The Netherlands Lifts Restrictions on Eastern European Workers

The Netherlands Lifts Restrictions on Eastern European Workers

The Netherlands on Tuesday lifted all restrictions on Eastern European workers, with citizens from those that have European Union membership no longer needing work permits to settle and work in The Netherlands, reported

The Netherlands opened its borders to workers from Central and Eastern Europe on Tuesday meaning people from Poland and other new EU members can now work in the country without additional permits.

Similar to other EU nations, the government in The Hague had so far limited the access of eastern Europeans to the Dutch job market. Until now, an employer had to acquire a permit to employ them. Nevertheless, the number of Polish workers alone reached almost 60,000 in The Netherlands by the end of 2006.

On top of that, some 3,350 Polish entrepreneurs established their own businesses in The Netherlands,- an increase of 30% over 2005 - the overwhelming majority in the construction industry. Polish workers currently make up the biggest group of foreign entrepreneurs in The Netherlands around 70% have started companies in the building sector, where entrepreneurs have never needed work permits to start their own businesses.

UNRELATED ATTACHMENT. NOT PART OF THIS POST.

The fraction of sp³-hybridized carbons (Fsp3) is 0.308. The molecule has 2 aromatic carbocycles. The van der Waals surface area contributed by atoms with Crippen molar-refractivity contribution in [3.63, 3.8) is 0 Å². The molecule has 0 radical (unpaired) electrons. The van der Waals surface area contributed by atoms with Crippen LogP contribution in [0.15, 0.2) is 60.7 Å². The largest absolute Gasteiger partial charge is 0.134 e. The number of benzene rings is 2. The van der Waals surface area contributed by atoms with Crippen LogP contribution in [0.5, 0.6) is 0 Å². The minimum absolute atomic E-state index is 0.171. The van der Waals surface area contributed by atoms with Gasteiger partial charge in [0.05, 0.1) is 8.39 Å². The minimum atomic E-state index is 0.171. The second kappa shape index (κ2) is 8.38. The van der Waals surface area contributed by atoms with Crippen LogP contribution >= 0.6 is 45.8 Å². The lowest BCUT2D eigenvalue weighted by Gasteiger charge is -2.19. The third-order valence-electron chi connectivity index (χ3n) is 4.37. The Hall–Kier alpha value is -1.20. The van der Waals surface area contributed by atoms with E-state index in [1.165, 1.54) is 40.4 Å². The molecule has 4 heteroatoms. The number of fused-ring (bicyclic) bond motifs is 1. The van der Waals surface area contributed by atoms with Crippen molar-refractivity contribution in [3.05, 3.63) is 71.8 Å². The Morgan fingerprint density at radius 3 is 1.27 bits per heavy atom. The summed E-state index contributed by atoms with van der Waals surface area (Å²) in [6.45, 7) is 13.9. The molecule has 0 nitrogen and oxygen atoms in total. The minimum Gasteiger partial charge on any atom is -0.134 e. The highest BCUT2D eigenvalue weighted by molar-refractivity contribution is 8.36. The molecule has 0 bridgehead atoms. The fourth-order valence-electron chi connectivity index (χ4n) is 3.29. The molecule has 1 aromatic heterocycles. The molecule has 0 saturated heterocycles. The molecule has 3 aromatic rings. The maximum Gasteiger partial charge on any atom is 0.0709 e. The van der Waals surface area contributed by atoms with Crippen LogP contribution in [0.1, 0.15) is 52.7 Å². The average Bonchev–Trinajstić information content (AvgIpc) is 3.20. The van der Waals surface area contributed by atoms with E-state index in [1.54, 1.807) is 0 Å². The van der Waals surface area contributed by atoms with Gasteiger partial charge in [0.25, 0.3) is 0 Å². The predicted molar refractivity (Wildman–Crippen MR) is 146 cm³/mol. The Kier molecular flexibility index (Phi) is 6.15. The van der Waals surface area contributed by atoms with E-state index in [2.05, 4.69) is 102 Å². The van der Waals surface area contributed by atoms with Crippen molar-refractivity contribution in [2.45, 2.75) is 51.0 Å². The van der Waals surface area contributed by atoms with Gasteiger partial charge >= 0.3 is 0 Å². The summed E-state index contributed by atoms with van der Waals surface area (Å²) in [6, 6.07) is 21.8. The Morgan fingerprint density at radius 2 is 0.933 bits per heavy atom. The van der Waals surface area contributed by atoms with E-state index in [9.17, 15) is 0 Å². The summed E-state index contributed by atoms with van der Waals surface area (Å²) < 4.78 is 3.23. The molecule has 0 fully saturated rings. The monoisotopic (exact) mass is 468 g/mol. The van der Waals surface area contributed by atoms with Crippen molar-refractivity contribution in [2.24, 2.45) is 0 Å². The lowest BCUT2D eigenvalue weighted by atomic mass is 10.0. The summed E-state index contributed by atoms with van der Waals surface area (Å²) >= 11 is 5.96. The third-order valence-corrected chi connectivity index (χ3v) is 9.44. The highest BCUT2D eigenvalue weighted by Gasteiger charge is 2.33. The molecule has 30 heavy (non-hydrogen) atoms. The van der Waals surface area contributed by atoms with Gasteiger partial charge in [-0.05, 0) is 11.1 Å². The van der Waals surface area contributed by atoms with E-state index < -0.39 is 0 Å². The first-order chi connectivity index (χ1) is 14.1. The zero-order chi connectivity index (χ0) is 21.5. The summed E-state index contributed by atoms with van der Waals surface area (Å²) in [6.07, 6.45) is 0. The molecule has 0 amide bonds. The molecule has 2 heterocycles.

The Dutch have mixed feelings about the entry of Eastern European workers into their labor market. Both companies and private individuals with plans to renovate their homes, are drawn to reasonably cheap Eastern European construction workers. At the same time, Dutch construction workers are forced to lower their hourly wages to compete with Polish counterparts, who can afford low hourly wages because employment agencies usually provide them with housing in small rooms and overcrowded apartments.

Critics say the Dutch, who by definition have higher housing expenditures than temporary workers from Eastern Europe, can never compete under such circumstances and will therefore eventually lose their jobs.

Recently however, worker's unions and human rights organizations criticized employment agencies for housing Eastern Europeans in what they call 'deplorable conditions'. They argued for an improvement of their housing conditions, which would automatically lead to a rise in the hourly wages of temporary workers and narrow the gap between Dutch and foreign workers. More government inspections aim to ensure that workers from Central and Eastern Europe do not work under the current minimum wage of around €8 ($11) per hour and that they are properly placed.

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